Christchurch has ingrained anti-intellectualism and fear of innovation and the unknown
OPINION: Christchurch's public art controversies are the controversies that just keep on giving.
Any history of the city's art and culture is intimately linked to countless and protracted public debates.
Yet, over the past four weeks nothing has matched the intensity of sustained criticisms of the arts over the situation of three artworks: Sir Antony Gormley's STAY in the Ōtākaro Avon River and its ongoing care, the unearthing of Graham Bennett's sculpture, Reflect, buried at Sumner for the past five years, and Chris Booth's sculpture Taurapa (1997) and his insistence that it remains in its present site, rather than being relocated for a proposed art bridge.
The public response to all three has been unforgiving and uninformed. To respond to the alignment of this perfect storm of controversies, by excusing it as Christchurch's love for vigorous debate about the arts, trivialises the city's ingrained anti-intellectualism and its fear of innovation and the unknown.
There is nothing positive to say about being a Christchurch resident when it comes to the arts, when any public debate rarely seeks to enlighten or pursue resolution and agreement. To date, there have been three key opinions too willingly expressed in online commentary about STAY, Reflect and Taurapa.
They are: Art is not a priority or necessity in our lives: 'I'm pretty sure the sort of money could have been spent somewhere more constructive, or even provided some extra food for the food banks in the region." This is a belief that choices always need to be made between art and everything else essential to our lives. In reality, art, as well as food, shelter and clothing are not consigned to a pecking order. When CEO for Creative New Zealand Stephen Wainwright visited Christchurch in July 2015, he measured progress on the rebuild, not by the scale of construction, but the Isaac Theatre Royal and the Christchurch Town Hall's vitality to the central city's future. "A vibrant city's heart is central to a vibrant city."
Secondly, art is elitist and pretentious: "5 rocks and a lean-on thingy is art? I think the Emperor has no clothes." Artists and art supporters come from a diversity of socio-economic backgrounds and communities. They have a shared interest and commitment to the arts. Art is everywhere in Christchurch. Around the Avon River, on the walls of buildings, in street markets, billboards, shop windows, etc, etc. It takes many forms and occurs in numerous contexts. It is just that some of these may be more immediately accessible than others.
Thirdly, art requires little knowledge or skill: "I have a large pile of stones and some manky old posts in my paddock... Anybody want some 'Art'? Going Cheap, $50,000.00." Since the mid-1970s, central governments in New Zealand have actively pursued professionalising and supporting the arts at the highest level. This has also encompassed the development of a professional arts infrastructure of directors, curators, technicians, researchers, historians, writers and designers.
Public art in Christchurch over the past 20 years could not have happened without this accompanying infrastructure. It seems ironic that the derision that Antony Gormley's STAY has been subjected to online, contrasts so markedly with the quality of the work itself and its placement in the city. Extensive consultation prior to its arrival took place for over a year, which included the final selection of sites. Director of SCAPE Public Art Deborah McCormack has previously commented on this, noting that Gormley's "sculptures are indeed site-specific and arrived at after considerable thought by the artist".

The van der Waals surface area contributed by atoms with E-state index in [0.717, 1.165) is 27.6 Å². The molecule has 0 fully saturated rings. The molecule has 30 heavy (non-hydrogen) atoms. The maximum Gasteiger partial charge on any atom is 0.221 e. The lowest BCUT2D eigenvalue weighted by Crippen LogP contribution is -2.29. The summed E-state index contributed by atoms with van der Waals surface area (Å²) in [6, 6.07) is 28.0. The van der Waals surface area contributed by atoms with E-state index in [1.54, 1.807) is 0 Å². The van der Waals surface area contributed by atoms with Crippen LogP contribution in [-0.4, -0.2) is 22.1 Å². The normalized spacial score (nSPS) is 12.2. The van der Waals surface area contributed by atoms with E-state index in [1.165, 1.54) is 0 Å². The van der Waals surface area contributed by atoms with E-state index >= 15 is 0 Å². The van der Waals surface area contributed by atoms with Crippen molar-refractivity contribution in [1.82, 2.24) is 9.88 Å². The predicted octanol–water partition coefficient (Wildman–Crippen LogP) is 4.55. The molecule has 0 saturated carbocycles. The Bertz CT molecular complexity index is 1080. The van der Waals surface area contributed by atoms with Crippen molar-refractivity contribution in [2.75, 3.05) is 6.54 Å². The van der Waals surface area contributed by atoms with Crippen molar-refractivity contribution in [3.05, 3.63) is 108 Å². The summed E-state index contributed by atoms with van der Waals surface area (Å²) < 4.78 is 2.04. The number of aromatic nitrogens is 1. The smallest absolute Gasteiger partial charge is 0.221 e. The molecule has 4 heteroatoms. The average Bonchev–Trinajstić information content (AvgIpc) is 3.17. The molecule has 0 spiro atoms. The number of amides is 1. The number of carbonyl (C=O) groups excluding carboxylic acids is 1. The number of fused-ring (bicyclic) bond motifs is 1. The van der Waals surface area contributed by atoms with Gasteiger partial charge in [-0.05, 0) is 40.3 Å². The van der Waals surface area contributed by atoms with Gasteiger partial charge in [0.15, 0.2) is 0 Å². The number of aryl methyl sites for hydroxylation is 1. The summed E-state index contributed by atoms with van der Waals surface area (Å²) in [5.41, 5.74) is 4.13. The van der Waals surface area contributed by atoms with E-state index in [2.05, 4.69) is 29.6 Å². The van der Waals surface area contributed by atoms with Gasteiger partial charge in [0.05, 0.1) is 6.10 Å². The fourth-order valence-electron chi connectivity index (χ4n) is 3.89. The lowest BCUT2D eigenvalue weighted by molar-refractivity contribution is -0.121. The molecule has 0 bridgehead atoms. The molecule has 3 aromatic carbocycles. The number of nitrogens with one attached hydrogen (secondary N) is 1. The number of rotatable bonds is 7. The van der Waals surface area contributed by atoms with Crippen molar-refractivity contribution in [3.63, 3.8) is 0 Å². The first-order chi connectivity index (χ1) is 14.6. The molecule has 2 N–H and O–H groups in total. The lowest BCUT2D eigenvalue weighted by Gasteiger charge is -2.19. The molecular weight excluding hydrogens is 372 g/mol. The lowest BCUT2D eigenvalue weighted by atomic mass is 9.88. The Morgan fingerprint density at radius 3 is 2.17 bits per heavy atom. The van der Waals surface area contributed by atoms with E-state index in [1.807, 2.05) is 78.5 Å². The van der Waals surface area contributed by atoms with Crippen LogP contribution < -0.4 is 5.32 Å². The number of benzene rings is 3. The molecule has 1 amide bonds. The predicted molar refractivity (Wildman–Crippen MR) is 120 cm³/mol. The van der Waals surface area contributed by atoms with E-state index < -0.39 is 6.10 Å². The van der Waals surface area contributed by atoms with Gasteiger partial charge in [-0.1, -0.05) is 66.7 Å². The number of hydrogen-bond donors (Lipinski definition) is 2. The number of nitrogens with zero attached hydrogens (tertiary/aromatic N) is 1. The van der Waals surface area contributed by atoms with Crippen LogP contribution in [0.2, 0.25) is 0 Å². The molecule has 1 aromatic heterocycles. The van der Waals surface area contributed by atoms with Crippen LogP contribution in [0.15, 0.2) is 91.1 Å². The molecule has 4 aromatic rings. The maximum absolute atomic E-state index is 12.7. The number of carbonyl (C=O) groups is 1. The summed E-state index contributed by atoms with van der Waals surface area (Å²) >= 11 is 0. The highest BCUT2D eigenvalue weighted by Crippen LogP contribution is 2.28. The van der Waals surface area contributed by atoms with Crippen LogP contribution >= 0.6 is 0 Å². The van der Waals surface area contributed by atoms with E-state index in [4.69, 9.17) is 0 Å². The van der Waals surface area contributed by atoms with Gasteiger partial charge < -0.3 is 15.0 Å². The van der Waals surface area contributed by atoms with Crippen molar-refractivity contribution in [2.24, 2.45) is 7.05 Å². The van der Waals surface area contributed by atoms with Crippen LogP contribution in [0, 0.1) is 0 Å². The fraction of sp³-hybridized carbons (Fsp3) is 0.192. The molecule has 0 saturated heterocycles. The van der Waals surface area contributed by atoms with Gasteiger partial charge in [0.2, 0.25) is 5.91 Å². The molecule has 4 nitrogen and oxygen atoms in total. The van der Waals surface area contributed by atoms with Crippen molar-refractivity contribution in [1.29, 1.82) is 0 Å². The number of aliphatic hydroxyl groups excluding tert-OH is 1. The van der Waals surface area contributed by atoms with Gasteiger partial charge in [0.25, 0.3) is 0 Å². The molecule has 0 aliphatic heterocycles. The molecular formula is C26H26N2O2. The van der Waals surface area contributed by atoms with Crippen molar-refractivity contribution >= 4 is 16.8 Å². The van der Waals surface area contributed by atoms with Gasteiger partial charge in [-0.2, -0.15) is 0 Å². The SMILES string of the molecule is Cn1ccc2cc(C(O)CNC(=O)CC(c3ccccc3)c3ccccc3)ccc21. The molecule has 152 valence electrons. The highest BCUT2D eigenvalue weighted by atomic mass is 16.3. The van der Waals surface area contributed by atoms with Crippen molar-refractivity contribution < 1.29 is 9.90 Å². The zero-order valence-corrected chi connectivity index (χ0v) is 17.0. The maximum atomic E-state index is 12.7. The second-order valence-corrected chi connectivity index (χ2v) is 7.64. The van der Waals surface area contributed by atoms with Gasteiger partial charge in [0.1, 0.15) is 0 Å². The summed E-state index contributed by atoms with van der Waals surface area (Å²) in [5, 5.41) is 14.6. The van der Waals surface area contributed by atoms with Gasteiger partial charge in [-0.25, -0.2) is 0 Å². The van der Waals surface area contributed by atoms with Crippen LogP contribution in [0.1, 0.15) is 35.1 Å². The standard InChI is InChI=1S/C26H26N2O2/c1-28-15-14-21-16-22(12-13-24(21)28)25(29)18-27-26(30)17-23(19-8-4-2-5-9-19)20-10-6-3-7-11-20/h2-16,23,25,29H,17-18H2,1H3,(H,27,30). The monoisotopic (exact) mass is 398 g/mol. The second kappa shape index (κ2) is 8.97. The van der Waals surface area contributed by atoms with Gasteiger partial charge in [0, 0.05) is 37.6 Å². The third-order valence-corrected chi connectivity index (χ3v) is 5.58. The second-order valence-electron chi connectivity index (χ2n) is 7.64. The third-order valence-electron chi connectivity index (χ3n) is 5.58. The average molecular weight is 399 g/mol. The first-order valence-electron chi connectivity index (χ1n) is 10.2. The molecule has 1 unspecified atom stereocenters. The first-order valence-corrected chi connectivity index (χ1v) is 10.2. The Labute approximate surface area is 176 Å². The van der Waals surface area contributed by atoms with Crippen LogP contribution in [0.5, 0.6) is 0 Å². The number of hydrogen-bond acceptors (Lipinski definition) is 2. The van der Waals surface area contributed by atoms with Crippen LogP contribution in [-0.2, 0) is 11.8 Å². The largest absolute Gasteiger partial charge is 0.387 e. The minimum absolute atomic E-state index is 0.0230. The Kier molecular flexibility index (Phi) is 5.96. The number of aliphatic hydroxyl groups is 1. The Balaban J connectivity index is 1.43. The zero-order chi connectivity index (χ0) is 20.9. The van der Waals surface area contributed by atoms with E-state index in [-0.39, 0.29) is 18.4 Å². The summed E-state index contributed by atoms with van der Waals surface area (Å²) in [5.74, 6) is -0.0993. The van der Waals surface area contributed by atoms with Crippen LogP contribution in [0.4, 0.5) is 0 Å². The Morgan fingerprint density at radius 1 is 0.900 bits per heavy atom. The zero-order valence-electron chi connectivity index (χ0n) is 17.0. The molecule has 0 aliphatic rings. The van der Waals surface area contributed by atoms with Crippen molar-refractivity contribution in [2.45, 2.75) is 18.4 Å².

So why all the anger and abuse? One of the most contentious, yet also appealing, aspects of art in public places is that we have no option but to look and consider its presence and importance. Surprise, frustration and the desire to make sense of an artwork may often mean a reconsideration of expectations, and what our opinions and responses might say about us. For example, over the past three years, I have struggled to understand the merit of graffiti and street art in Christchurch. Skilful, but formulaic, sexist, far too loud and indifferent to establish any meaningful relationship with the site or building it is unfortunate enough to appear on.
However, currently a highlight of public art in Christchurch is on walls that stretch for more than 60 metres on buildings on a vacant site on the corner of Colombo and Battersea Street in Sydenham. The work is by Yikes, Ikarus (the DTR crew), Misery and Berst. For anyone irritated by artists putting their uninvited marks all over the city's landscape it is a welcome discovery and eye-opener. The use of colour, images and spaciousness of this series of murals make it a focus for any visit to Christchurch. I am not sure that my shift in opinion of street art would have happened without the experience of art in the inner-city over the previous three years – for either myself or those artists.
For all who currently feel frustrated or insulted by the presence of Antony Gormley's STAY, I would suggest that these things take time. In spite of its location in a still-evolving setting – transforming from building site to community space on the banks of the Avon, it already seems apparent that this solitary figure, not only provides a moment of stillness and reflection, but does so by quietly assuming command of the river and its environment. Indeed, STAY is a public artwork that just keeps on giving.
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